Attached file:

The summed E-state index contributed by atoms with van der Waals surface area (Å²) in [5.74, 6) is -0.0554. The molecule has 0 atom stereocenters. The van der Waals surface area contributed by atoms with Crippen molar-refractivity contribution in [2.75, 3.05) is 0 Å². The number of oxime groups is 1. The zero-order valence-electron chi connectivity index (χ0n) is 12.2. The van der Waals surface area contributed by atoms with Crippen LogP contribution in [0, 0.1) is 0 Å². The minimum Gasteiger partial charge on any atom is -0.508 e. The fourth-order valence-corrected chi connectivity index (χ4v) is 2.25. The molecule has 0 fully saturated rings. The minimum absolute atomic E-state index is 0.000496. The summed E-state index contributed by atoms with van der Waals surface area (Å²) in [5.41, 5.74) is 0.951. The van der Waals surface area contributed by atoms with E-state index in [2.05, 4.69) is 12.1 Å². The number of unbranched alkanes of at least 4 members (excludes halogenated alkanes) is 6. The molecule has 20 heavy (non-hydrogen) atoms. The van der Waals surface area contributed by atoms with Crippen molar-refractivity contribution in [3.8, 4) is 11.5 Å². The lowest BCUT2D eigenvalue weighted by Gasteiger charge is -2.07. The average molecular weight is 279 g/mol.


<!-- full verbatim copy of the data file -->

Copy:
The summed E-state index contributed by atoms with van der Waals surface area (Å²) in [5.74, 6) is -0.0554. The molecule has 0 atom stereocenters. The van der Waals surface area contributed by atoms with Crippen molar-refractivity contribution in [2.75, 3.05) is 0 Å². The number of oxime groups is 1. The zero-order valence-electron chi connectivity index (χ0n) is 12.2. The van der Waals surface area contributed by atoms with Crippen LogP contribution in [0, 0.1) is 0 Å². The minimum Gasteiger partial charge on any atom is -0.508 e. The fourth-order valence-corrected chi connectivity index (χ4v) is 2.25. The molecule has 0 fully saturated rings. The minimum absolute atomic E-state index is 0.000496. The summed E-state index contributed by atoms with van der Waals surface area (Å²) in [5.41, 5.74) is 0.951. The van der Waals surface area contributed by atoms with E-state index in [2.05, 4.69) is 12.1 Å². The number of unbranched alkanes of at least 4 members (excludes halogenated alkanes) is 6. The molecule has 20 heavy (non-hydrogen) atoms. The van der Waals surface area contributed by atoms with Crippen molar-refractivity contribution in [3.8, 4) is 11.5 Å². The lowest BCUT2D eigenvalue weighted by Gasteiger charge is -2.07. The average molecular weight is 279 g/mol.